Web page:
On Monday, 11 March 2013 00:48:33 UTC, Tim Williams  wrote:
> "Nico Coesel" <nico@puntnl.niks> wrote in message > > news:513d21d9.4118857421@news.kpn.nl... > > > If you distribute the trigger and use a global reference clock to > > > which all the ADCs are synchronised it will work. At least that is how > > > I planned it for my own USB scope design about 9 years ago. But then > > > Rigol emerged so I stopped the project. > > > > You still have the propagation delay of the clock (and trigger if shared) > > cascading between modules. You could characterize each unit's delay and > > adjust in the DLL, perhaps, or perform a round-trip self-calibration, or > > ask the user to run a BNC cable from the "probe test" connector on the > > master unit down to each successive input; assuming the cable remains > > constant during the test, this would allow the inputs to be adjusted for > > zero time difference. > > > > Tim > > > > -- > > Deep Friar: a very philosophical monk. > > Website: http://seventransistorlabs.com
Thanks to everybody for the suggestions, I will think about... as it could be a good selling point... I'm a bit concerned regarding the clock syncronization between different FPGA, at 200 MHz it's not easy and you can have easily have 1 or 2 clock skews between modules... I need to think about
On Sun, 10 Mar 2013 13:17:23 -0500 Jamie
<jamie_ka1lpa_not_valid_after_ka1lpa_@charter.net> wrote in Message id:
<843%s.276931$J13.102560@newsfe08.iad>:

[snip}

>Yeah, but it has Lecroy's name on it and that's like GOLD!!!!!!!!!!!
I dunno... Every time I pick one up on the surplus market, they sell poorly and for low $ compared to a Tek or Agilent of similar specs. There are guys who will buy nothing else *but* Lecroy, but they seem to be a very small group compared to Tek and Agilent fans. Consequently, I haven't bought one in over a year, I end up sitting on them too long. One thing positive I will say about them, I've never seen a 93XX or LC series scope alias, where as Tek and Agilent scopes of similar vintage are very easy to get to alias.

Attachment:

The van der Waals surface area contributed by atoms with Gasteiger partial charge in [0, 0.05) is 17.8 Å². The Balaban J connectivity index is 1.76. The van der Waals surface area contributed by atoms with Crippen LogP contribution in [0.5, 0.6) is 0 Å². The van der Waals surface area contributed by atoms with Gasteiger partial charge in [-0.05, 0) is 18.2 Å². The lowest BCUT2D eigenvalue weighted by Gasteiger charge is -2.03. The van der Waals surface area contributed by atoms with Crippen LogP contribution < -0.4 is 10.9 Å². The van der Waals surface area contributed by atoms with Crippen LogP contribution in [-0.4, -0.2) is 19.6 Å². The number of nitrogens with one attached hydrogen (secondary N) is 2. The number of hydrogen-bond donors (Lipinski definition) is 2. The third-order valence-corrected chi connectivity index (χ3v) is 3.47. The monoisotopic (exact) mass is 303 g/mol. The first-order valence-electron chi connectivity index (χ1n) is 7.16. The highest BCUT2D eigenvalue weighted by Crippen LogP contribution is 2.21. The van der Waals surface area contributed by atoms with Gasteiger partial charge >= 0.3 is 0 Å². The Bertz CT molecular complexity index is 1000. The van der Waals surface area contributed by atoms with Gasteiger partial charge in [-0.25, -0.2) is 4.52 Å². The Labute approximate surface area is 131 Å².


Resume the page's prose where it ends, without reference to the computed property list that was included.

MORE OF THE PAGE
"JW" <none@dev.null> wrote in message 
news:jhirj8h7ach6hj7nlc2fllel66n94ptf2t@4ax.com...
> One thing positive I will say about them, I've never seen a 93XX or LC > series scope alias, where as Tek and Agilent scopes of similar vintage > are > very easy to get to alias.
Not necessarily an advantage -- in the old days, of course, the analog trace simply looked fuzzy due to any modulation that was too fast to resolve, or not harmonically related to the trigger source. On digital scopes, it's best to have the option. Many times I've looked at a signal and thought, "where did it go?" Zooming in, it shows up. Tek's "high res" mode, I think, does a crude oversampling IIR effect, which looks very nice around traces with much noise or ripple (clearing away noise I would have trouble cutting through otherwise), but also misses that information. Speaking of noise, it aliases too, correct? As long as the bands are uncorrelated (to each other; correlation to the sample rate I don't think matters, as long as it's still "noisy"), it should go as V = Vo*sqrt(B / (2*Fs)), given a noise source of full-bandwidth amplitude Vo, bandwidth B, and sample rate Fs. But then, random sampling has to have the same statistics as the source signal. I seem to be forgetting something. Tim -- Deep Friar: a very philosophical monk. Website: http://seventransistorlabs.com